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A Textbook Case

Heidi Bond is questioning a piece by Prof. Ian Ayres on textbook prices. Ayres is never short of interesting ideas. (You'll remember he's the one who wants to make reckless sexual conduct a crime.) But like most of his ideas, this one seems to protest too much.

Essentially, Ayres is suggesting that the textbook market suffers from too little competition among producers, and that universities should compensate for this problem by buying textbooks for their students and providing them as part of tuition. In a way, it's not a bad suggestion: he points out that the university will then care whether the professor assigns the most expensive textbook because it will at least partially affect the school's budget. The degree of this effect will be minimal, of course, to the extent that the money can be passed on.

But one wonders if, even excluding the pass-through, the net effect of this wouldn't be pretty marginal. First of all, universities would have to review each professor's textbook decision to make sure it meets a cost/benefit analysis. Since they already employ the professors to do precisely that, I'm not sure putting the oversight infrastructure in place won't outweigh the efficiency gains. (He contrasts this with textbooks in K-12 education, but ignores the fact that there's normally a standard statewide or local curriculum.) [1]

Prof. Ayres might be better off with a little less command and control and a little more reliance on market information. At least at Columbia Law School, the university authorities are a positive hinderance to cost competition. Every semester, I face the choice of going to our overpriced university bookstore (a Barnes & Noble affiliate with non-discount prices where I can't use my B&N membership) or Labyrinth Books, the quaint and predictably useless academic bookstore down on 112th. The former is brightly lit to the point of flourescent sterility, while the latter is cramped, untidy, and until recently forced you to leave your computer bag at the front desk if you wanted to walk in the store. (Your several thousand dollar IT investment left, of course, at your own risk.)

But these were my choices. Professors provide lists of the books they need to these two bookstores, and the only way I learn what I need is to walk over a few days before class. More annoyingly, sometimes the book only seems to be ordered by Labyrinth. Never mind that Amazon (or even B&N's online store) are usually much cheaper and offer discounts. Some of the books would have to be ordered weeks in advance, so without a booklist, I either do without the book for the first few weeks or I make my purchases bricks and mortar.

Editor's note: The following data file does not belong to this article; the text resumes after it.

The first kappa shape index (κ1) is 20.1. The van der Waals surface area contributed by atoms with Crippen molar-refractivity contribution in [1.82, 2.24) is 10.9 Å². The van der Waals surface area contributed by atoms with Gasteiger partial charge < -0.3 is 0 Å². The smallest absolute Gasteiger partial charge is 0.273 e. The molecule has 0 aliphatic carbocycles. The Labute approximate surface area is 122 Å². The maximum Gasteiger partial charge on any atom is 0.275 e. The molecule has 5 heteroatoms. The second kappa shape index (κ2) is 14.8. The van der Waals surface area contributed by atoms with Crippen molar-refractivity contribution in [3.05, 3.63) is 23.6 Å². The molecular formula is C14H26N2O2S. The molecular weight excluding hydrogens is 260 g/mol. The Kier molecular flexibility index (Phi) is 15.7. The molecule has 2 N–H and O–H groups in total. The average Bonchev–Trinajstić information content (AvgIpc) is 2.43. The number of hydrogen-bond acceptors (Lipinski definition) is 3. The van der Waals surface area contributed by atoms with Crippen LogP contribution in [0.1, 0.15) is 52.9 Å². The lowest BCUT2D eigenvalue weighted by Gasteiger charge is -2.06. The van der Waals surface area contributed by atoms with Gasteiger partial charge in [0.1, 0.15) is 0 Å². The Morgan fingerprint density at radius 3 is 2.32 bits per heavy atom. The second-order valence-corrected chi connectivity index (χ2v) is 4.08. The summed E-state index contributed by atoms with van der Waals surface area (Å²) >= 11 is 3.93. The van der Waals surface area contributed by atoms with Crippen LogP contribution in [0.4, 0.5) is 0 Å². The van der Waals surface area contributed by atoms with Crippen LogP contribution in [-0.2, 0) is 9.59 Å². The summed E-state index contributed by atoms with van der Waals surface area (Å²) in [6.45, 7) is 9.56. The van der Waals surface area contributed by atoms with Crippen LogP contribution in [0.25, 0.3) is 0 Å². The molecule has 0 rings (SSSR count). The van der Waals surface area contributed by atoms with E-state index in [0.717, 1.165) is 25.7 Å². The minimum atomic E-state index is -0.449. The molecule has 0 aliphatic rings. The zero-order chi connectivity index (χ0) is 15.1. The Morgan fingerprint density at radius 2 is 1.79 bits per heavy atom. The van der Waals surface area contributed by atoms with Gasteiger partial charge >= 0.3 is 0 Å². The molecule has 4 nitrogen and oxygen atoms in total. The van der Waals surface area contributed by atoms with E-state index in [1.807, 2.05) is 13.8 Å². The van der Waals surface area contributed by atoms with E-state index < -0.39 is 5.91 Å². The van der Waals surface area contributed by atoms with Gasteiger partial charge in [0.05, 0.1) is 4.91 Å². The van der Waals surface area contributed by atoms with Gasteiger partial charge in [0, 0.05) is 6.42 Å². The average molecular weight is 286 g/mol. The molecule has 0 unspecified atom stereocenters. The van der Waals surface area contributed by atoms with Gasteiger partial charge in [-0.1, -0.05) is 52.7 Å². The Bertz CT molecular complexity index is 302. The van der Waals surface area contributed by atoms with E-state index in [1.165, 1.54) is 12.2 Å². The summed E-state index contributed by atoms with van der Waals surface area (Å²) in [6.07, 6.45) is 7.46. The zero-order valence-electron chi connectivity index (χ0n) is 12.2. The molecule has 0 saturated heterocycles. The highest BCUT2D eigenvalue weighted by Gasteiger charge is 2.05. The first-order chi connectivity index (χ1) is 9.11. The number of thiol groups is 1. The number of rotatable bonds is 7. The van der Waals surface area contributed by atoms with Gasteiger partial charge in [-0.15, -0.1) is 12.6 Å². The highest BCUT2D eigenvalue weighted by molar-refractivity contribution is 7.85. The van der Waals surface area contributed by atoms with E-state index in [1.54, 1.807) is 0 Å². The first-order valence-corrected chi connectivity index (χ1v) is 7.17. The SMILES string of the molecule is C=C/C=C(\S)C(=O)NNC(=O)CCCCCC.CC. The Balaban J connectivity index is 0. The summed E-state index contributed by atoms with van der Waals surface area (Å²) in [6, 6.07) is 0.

It wouldn't be difficult to get rid of these information barriers. Every book has an ISBN number that makes them exceptionally easy to index. For a trice of the administrative overhead of Ayres' system, Columbia could set up a website that lists the books required for classes and links to Froogle-like searches for the best price. (Students would also be able to see up-front which courses cost more due to pricey texts.) If you were really worried about costs to students, you could easily set up online markets in used textbooks, thus removing the middleman-costs of the used textbook market in the university bookstore. (Many of my classmates use the Amazon Marketplace or eBay for this already.)

Of course, unlike Ayres' proposal, which puts the power in the hands of professors and administrators, this lets consumers make choices and pits the producers against the power of the market. Indeed, if the system were made open and universities were encouraged to submit course lists to a central site, consumers would now be able to compare processes across universities. All without particularly high administrative costs.

[1]:He may also overemphasizes the conflict of interest involved in a professor assigning his or her own textbook: sure, Ayres earns $11 a copy on each textbook he assigns, but I have never for the life of me thought a professor assigned their casebook for the money. I usually put it down to wanting to teach from the book they helped write. Call it convenience or ego boost, as you will.


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